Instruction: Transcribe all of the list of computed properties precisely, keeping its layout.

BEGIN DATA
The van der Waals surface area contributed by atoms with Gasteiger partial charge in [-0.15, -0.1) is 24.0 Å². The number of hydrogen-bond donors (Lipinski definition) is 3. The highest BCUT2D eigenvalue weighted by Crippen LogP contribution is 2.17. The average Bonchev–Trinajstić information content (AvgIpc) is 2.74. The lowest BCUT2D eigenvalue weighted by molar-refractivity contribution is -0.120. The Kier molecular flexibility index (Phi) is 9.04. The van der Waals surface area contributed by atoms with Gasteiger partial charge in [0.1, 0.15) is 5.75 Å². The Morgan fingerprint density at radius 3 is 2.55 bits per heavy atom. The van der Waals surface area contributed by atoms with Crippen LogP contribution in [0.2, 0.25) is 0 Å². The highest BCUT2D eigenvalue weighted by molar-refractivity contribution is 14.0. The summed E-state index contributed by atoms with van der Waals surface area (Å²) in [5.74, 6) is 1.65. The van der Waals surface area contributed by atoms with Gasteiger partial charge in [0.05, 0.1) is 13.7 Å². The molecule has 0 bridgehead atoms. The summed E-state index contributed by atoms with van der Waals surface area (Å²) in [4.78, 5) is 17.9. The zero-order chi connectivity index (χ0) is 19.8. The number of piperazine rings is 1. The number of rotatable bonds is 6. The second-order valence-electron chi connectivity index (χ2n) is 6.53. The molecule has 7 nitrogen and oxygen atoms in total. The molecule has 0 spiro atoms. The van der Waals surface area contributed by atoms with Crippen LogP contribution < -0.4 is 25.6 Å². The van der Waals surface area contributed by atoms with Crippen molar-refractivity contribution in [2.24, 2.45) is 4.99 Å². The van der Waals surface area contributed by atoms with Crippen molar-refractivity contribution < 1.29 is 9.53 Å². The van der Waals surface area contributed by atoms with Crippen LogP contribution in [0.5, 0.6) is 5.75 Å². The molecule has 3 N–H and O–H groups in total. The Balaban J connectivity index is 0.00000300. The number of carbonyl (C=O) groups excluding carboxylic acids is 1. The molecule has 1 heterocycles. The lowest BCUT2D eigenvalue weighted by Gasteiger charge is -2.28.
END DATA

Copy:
The van der Waals surface area contributed by atoms with Gasteiger partial charge in [-0.15, -0.1) is 24.0 Å². The number of hydrogen-bond donors (Lipinski definition) is 3. The highest BCUT2D eigenvalue weighted by Crippen LogP contribution is 2.17. The average Bonchev–Trinajstić information content (AvgIpc) is 2.74. The lowest BCUT2D eigenvalue weighted by molar-refractivity contribution is -0.120. The Kier molecular flexibility index (Phi) is 9.04. The van der Waals surface area contributed by atoms with Gasteiger partial charge in [0.1, 0.15) is 5.75 Å². The Morgan fingerprint density at radius 3 is 2.55 bits per heavy atom. The van der Waals surface area contributed by atoms with Crippen LogP contribution in [0.2, 0.25) is 0 Å². The highest BCUT2D eigenvalue weighted by molar-refractivity contribution is 14.0. The summed E-state index contributed by atoms with van der Waals surface area (Å²) in [5.74, 6) is 1.65. The van der Waals surface area contributed by atoms with Gasteiger partial charge in [0.05, 0.1) is 13.7 Å². The molecule has 0 bridgehead atoms. The summed E-state index contributed by atoms with van der Waals surface area (Å²) in [4.78, 5) is 17.9. The zero-order chi connectivity index (χ0) is 19.8. The number of piperazine rings is 1. The number of rotatable bonds is 6. The second-order valence-electron chi connectivity index (χ2n) is 6.53. The molecule has 7 nitrogen and oxygen atoms in total. The molecule has 0 spiro atoms. The van der Waals surface area contributed by atoms with Crippen LogP contribution < -0.4 is 25.6 Å². The van der Waals surface area contributed by atoms with Crippen molar-refractivity contribution in [2.24, 2.45) is 4.99 Å². The van der Waals surface area contributed by atoms with Crippen molar-refractivity contribution < 1.29 is 9.53 Å². The van der Waals surface area contributed by atoms with Crippen LogP contribution in [0.5, 0.6) is 5.75 Å². The molecule has 3 N–H and O–H groups in total. The Balaban J connectivity index is 0.00000300. The number of carbonyl (C=O) groups excluding carboxylic acids is 1. The molecule has 1 heterocycles. The lowest BCUT2D eigenvalue weighted by Gasteiger charge is -2.28.